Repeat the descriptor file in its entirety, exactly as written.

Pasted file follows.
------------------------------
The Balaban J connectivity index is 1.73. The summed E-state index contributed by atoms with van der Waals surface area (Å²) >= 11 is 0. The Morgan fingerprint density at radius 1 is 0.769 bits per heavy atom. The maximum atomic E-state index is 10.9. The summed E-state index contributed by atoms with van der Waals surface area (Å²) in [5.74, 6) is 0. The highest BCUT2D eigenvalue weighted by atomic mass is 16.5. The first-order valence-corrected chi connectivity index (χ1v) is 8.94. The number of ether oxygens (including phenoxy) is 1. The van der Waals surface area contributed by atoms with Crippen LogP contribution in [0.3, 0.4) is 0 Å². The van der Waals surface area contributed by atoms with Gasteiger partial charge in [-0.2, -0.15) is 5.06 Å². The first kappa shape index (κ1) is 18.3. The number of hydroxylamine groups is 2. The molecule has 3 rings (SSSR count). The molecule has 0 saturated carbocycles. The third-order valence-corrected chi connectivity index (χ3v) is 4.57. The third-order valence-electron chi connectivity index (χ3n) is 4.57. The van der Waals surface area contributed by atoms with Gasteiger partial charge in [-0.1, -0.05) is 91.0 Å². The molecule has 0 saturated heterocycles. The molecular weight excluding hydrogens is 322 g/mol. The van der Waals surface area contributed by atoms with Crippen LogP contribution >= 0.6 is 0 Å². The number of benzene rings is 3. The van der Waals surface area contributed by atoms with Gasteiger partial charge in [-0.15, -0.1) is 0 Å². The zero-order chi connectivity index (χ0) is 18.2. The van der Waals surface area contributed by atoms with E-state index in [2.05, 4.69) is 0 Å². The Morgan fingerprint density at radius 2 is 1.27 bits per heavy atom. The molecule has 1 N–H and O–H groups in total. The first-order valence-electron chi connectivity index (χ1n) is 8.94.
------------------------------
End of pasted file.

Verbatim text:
The Balaban J connectivity index is 1.73. The summed E-state index contributed by atoms with van der Waals surface area (Å²) >= 11 is 0. The Morgan fingerprint density at radius 1 is 0.769 bits per heavy atom. The maximum atomic E-state index is 10.9. The summed E-state index contributed by atoms with van der Waals surface area (Å²) in [5.74, 6) is 0. The highest BCUT2D eigenvalue weighted by atomic mass is 16.5. The first-order valence-corrected chi connectivity index (χ1v) is 8.94. The number of ether oxygens (including phenoxy) is 1. The van der Waals surface area contributed by atoms with Crippen LogP contribution in [0.3, 0.4) is 0 Å². The van der Waals surface area contributed by atoms with Gasteiger partial charge in [-0.2, -0.15) is 5.06 Å². The first kappa shape index (κ1) is 18.3. The number of hydroxylamine groups is 2. The molecule has 3 rings (SSSR count). The molecule has 0 saturated carbocycles. The third-order valence-corrected chi connectivity index (χ3v) is 4.57. The third-order valence-electron chi connectivity index (χ3n) is 4.57. The van der Waals surface area contributed by atoms with Gasteiger partial charge in [-0.1, -0.05) is 91.0 Å². The molecule has 0 saturated heterocycles. The molecular weight excluding hydrogens is 322 g/mol. The van der Waals surface area contributed by atoms with Crippen LogP contribution >= 0.6 is 0 Å². The number of benzene rings is 3. The van der Waals surface area contributed by atoms with Gasteiger partial charge in [-0.15, -0.1) is 0 Å². The zero-order chi connectivity index (χ0) is 18.2. The van der Waals surface area contributed by atoms with E-state index in [2.05, 4.69) is 0 Å². The Morgan fingerprint density at radius 2 is 1.27 bits per heavy atom. The molecule has 1 N–H and O–H groups in total. The first-order valence-electron chi connectivity index (χ1n) is 8.94.